Belfast Telegraph

Home News UK

Unloved community sites transformed in ‘greening grey Britain’ scheme

The Royal Horticultural Society says projects to bring plants and colour to local areas show green spaces can make a big difference to people’s lives.

Food growing at an urban sheltered housing scheme and a “sanctuary” garden for dementia sufferers are among projects transforming local spaces, the Royal Horticultural Society said.

This year, 44 local gardening groups will work with children and young people to help turn unused or unloved sites into community areas with planting and colour, as part of the RHS’s Greening Grey Britain scheme.

The programme, now in its third year, aims to turn the tide of front gardens and communal areas becoming paved over and towns and cities increasingly turning into “concrete jungles”.

bpanews_d2a57902-fee8-4bdd-93bc-fcc78372b8a3_embedded733399
The site where a sanctuary garden will be created for people with dementia (RHS/PA)

This year’s schemes include the rejuvenation of a garden in a sheltered housing community in Stratford, East London, where teenage Metropolitan Police cadets will help residents grow fresh fruit and vegetables.

A sanctuary garden will be created for people with dementia in Dunbar, East Lothian, with secondary school children at risk of permanent exclusion helped to develop their horticultural skills alongside a community gardening group.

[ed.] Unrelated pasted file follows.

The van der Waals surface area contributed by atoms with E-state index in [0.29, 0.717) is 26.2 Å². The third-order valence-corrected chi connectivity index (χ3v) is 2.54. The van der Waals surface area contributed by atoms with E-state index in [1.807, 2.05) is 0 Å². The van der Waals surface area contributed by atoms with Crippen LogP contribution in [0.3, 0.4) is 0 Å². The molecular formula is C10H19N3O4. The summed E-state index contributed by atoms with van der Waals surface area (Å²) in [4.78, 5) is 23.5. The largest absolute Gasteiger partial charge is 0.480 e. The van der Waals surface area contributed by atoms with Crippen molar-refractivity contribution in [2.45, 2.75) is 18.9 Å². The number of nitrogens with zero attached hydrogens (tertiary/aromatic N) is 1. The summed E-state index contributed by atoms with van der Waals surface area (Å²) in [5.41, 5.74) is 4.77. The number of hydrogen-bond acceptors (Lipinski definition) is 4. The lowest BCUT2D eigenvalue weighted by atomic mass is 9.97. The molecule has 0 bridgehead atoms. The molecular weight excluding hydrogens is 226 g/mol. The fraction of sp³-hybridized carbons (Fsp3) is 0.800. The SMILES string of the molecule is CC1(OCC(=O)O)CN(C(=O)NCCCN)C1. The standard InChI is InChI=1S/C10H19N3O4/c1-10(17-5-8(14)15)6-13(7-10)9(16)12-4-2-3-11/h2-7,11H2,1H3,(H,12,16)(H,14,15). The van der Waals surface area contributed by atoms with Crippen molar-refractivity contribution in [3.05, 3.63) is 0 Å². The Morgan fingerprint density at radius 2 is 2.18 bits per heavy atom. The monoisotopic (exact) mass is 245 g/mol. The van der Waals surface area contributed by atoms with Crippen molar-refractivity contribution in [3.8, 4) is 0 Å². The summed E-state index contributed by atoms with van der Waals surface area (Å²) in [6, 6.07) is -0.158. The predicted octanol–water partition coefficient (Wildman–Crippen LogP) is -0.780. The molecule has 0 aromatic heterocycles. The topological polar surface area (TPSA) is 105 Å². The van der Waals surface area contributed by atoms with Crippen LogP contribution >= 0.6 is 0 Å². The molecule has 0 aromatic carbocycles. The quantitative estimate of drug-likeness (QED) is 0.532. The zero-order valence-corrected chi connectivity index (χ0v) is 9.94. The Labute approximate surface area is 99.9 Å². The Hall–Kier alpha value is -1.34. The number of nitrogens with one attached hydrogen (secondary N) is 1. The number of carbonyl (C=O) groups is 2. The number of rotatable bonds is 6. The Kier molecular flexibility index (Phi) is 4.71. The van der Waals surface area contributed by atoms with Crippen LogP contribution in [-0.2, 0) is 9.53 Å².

Among the other schemes being backed by the RHS, supported by Chelsea Flower Show sponsors M&G Investments, are a corridor of colour along a busy a road in Manchester, a revamped West Yorkshire railway station and a community garden in Sunderland.

We’re helping communities fight back and show that even small pockets of green space can make a big difference to people’s lives and the environment Andrea Van Sittart, RHS

All the schemes get help and advice from an RHS gardening expert, as well as £500 worth of plants and materials.

Andrea Van Sittart, RHS head of community outreach, said: “Our towns and cities are rapidly becoming concrete jungles, covered in paving and with little space left for plants.

“We’re helping communities fight back and show that even small pockets of green space can make a big difference to people’s lives and the environment.”

bpanews_d2a57902-fee8-4bdd-93bc-fcc78372b8a3_embedded733417
One of last year's projects with charity Young Saheliya , Glasgow, to green their ‘grey’ courtyard (RHS/Julie Howden/PA)

Anne Richards, chief executive of M&G said: “Gardening is a wonderful, rewarding pastime for everyone, young and old – which is why we need to make sure that every community has green space for people to be able to enjoy together.

“We’re very excited about what the groups are going to be doing this summer and are looking forward to seeing the results!”

Projects are now under way with transformations due for completion by early autumn, the RHS said.

Daily News Headlines Newsletter

Today's news headlines, directly to your inbox.

Popular

From Belfast Telegraph